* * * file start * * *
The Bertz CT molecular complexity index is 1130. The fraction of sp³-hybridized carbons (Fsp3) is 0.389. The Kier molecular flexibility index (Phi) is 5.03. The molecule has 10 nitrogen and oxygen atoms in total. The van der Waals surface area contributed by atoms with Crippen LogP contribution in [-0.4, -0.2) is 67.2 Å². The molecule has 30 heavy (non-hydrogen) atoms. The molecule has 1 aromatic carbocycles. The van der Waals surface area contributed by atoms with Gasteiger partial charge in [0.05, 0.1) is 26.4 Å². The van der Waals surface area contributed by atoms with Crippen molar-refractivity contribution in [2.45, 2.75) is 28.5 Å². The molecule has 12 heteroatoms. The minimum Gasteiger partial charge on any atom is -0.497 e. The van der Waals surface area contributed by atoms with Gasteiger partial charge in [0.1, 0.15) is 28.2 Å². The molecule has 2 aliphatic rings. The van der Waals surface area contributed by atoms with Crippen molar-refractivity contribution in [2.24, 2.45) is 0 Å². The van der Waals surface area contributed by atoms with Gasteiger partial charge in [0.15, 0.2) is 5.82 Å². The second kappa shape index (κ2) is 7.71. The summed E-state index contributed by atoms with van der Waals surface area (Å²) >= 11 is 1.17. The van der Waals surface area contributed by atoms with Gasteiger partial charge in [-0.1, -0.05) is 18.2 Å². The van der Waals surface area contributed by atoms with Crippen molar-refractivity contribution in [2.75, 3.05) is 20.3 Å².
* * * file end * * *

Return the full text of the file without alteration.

The Bertz CT molecular complexity index is 1130. The fraction of sp³-hybridized carbons (Fsp3) is 0.389. The Kier molecular flexibility index (Phi) is 5.03. The molecule has 10 nitrogen and oxygen atoms in total. The van der Waals surface area contributed by atoms with Crippen LogP contribution in [-0.4, -0.2) is 67.2 Å². The molecule has 30 heavy (non-hydrogen) atoms. The molecule has 1 aromatic carbocycles. The van der Waals surface area contributed by atoms with Gasteiger partial charge in [0.05, 0.1) is 26.4 Å². The van der Waals surface area contributed by atoms with Crippen molar-refractivity contribution in [2.45, 2.75) is 28.5 Å². The molecule has 12 heteroatoms. The minimum Gasteiger partial charge on any atom is -0.497 e. The van der Waals surface area contributed by atoms with Gasteiger partial charge in [0.1, 0.15) is 28.2 Å². The molecule has 2 aliphatic rings. The van der Waals surface area contributed by atoms with Crippen molar-refractivity contribution in [2.24, 2.45) is 0 Å². The van der Waals surface area contributed by atoms with Gasteiger partial charge in [0.15, 0.2) is 5.82 Å². The second kappa shape index (κ2) is 7.71. The summed E-state index contributed by atoms with van der Waals surface area (Å²) >= 11 is 1.17. The van der Waals surface area contributed by atoms with Gasteiger partial charge in [-0.1, -0.05) is 18.2 Å². The van der Waals surface area contributed by atoms with Crippen molar-refractivity contribution in [2.75, 3.05) is 20.3 Å².